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eBay's Tod Cohen & Hanne Melin On Competition Law and New Commerce in MLex Magazine

November 20, 2012

Two years into the 2010 EU competition law regime on vertical restraints, we reflect on where market forces have taken us and what lessons are to be learned for future revisions of important EU laws.

In an article published in MLex Magazine, Tod Cohen and Hanne Melin, members of the eBay Inc. Government Relations team, describe how the current retail landscape is worlds apart from the polarization feared during the initial debates at the launch of the revision of the EU’s vertical restraints rules.  However, as the European Commission wisely adopted effort-based rules, retailers should be able to navigate the new world and remain relevant with their customers in what is nothing short of a retail revolution.

The new rules are not form-specific – in other words, they do not say that the right to use the Internet is a right to set up a website.  Instead, they are effort-based and make clear that the right to use the Internet is a right to use it to “reach a greater number and variety of customers”.  This is important as it shows that the European Commission understood that merely accessing the Internet is not enough if Europe’s businesses and consumers are to benefit from the internal EU market: access to the technology solutions that allow you to make effective use of the Internet must be ensured.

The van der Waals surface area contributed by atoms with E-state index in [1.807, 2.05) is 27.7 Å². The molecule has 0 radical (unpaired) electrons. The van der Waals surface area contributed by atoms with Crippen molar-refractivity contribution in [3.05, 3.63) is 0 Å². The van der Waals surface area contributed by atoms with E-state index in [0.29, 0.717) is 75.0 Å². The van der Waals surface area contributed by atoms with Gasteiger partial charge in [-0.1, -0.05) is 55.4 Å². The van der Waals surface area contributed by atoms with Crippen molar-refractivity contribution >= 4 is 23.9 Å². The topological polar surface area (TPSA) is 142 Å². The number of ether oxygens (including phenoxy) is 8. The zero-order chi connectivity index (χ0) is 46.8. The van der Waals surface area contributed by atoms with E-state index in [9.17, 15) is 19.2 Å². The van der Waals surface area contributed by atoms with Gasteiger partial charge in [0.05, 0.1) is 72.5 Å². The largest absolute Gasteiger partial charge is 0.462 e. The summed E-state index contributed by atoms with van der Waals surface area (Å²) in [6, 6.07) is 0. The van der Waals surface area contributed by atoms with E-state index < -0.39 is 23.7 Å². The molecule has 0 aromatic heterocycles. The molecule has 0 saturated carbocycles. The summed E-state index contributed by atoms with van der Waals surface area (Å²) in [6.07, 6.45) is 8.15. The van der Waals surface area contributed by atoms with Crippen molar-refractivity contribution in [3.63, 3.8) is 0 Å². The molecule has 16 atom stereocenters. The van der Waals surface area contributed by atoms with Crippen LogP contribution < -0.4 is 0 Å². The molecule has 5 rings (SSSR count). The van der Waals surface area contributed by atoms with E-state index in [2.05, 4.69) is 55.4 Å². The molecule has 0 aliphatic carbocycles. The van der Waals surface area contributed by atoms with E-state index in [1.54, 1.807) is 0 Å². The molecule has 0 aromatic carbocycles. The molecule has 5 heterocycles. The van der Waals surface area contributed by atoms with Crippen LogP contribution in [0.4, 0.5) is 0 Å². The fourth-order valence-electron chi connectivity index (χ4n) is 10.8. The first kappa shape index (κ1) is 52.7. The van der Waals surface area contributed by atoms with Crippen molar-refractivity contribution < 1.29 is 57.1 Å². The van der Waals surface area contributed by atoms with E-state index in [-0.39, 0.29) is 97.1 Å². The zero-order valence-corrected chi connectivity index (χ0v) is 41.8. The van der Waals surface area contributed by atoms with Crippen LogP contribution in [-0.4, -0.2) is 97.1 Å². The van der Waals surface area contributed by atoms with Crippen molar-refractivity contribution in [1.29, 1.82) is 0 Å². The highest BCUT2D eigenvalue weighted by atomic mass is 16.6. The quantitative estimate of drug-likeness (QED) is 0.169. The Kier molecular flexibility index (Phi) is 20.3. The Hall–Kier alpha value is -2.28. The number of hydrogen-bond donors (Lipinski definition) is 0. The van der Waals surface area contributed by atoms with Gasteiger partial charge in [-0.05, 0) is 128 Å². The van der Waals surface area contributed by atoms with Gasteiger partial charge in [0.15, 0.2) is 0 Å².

Few retailers master technology and so they look for partners for traffic generation, back-end solutions, website optimization, and much more.  Competition law enforcers must therefore be vigilant in guarding the right of retailers to access technology commerce solutions via partners such as online marketplaces.  Online marketplaces  empower both consumers and retailers.  For example, intra-EU cross-border trade grew six times faster on eBay compared to offline for the period between 2004 and 2010.  If (hypothetically) all EU trade were to be conducted at the lower online trade costs found on eBay, consumers could gain up to 45% of GDP from access to wider selection and competitive prices. See the findings of pioneering economic research here.